City Lit: Family Ties

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New York City’s child welfare system is charged with protecting children from abuse and neglect, a complex mandate under any circumstances. The very people making these decisions-caseworkers, judges, police officers–are constrained by legal, political and religious forces that often have nothing to do with a particular child’s well-being.

Understanding child welfare is no easy task. Given the complexity of the system, its ways are difficult to comprehend even for experts, let alone for people on the outside. More than other public bureaucracies, child welfare needs a translator–somebody who gets the political and the personal side of this vital public service. Nina Bernstein does a thorough and meaningful job of it.

Bernstein, a longtime local reporter at the New York Times and Newsday before that, has published an ambitious child welfare history, The Lost Children of Wilder. She is a rarity among reporters, having never abandoned the “dead baby beat,” as print journalists refer to it. Child welfare is a topic covered by cub reporters on their way to bigger and better things. Bernstein has stayed with it by her own choice.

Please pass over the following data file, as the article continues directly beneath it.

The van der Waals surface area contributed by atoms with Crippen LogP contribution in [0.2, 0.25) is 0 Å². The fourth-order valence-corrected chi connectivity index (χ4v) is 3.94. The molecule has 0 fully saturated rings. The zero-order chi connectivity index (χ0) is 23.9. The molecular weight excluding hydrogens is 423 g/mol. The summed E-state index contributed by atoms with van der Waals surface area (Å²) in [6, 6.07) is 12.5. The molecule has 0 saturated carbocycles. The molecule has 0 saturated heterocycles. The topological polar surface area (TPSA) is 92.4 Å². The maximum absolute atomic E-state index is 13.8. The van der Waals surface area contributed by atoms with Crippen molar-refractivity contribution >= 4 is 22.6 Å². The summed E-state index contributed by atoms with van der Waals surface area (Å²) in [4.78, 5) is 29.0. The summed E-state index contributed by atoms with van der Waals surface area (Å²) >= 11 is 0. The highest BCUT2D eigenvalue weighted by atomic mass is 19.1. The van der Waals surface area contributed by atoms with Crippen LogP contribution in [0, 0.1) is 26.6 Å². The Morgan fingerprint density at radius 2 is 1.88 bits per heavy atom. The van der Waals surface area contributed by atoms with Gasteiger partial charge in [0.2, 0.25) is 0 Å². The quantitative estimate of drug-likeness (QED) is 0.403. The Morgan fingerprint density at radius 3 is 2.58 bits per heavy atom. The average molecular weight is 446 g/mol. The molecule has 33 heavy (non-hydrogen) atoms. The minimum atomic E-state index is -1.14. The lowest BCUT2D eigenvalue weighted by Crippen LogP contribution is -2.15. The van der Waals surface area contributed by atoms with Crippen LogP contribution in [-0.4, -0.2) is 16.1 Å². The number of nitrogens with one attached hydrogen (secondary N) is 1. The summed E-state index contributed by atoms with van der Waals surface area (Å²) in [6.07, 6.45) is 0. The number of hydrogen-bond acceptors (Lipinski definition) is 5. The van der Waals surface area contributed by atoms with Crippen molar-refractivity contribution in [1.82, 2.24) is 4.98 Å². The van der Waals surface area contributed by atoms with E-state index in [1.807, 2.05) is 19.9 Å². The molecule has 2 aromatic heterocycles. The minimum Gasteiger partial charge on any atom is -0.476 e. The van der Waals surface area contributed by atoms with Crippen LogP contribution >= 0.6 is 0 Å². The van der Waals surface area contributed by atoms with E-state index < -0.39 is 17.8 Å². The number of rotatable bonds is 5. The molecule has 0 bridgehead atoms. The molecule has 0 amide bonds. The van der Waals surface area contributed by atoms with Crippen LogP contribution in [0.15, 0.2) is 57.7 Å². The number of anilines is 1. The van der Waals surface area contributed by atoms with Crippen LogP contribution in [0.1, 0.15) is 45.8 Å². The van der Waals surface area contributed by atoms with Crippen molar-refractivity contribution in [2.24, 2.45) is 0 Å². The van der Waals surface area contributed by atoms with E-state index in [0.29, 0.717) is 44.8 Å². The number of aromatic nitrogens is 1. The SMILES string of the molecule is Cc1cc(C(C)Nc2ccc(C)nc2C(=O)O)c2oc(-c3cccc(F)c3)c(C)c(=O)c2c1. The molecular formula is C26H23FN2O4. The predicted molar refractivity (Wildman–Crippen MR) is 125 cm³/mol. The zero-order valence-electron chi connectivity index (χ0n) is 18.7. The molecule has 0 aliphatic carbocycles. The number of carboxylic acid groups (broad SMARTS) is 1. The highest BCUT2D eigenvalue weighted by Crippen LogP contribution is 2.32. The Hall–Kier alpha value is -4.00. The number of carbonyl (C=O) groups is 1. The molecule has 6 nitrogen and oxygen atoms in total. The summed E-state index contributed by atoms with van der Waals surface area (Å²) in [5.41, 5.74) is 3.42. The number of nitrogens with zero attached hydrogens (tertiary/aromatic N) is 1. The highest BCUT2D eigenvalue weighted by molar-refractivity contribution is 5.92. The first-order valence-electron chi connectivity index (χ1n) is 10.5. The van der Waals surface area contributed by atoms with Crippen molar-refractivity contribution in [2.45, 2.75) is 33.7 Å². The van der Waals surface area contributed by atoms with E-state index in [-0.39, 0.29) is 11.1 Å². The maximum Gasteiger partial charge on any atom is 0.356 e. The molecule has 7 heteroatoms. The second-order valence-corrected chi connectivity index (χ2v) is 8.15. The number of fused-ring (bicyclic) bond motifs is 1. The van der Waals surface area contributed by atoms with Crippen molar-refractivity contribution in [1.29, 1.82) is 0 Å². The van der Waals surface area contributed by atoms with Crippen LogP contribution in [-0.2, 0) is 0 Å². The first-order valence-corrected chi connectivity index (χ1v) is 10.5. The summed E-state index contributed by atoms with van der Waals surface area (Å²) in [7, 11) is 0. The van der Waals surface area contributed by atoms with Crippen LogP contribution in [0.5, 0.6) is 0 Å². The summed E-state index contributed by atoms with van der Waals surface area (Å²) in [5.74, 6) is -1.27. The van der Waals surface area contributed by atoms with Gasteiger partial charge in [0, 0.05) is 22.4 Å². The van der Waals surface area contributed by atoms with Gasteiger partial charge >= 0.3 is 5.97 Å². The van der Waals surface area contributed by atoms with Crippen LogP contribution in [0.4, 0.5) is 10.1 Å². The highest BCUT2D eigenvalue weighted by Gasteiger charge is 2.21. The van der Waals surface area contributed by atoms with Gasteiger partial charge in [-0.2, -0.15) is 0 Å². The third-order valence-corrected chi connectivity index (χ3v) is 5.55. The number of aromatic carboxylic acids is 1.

But it’s not just that she has continued to report on child welfare. To someone who has followed her work closely over the years, it’s also clear that she is apt to cross the line between reporter and advocate. Her bias is clearly toward the children and families caught up in the system, and against the system itself. In some instances, this slant may even distort her coverage, but in this book, which follows a complicated story over three decades, her strong point of view is a major asset. Bernstein’s obvious empathy with her subjects makes for clear analysis of knotty situations and a much more engaging read than you could get from a reporter with more distance from the topic.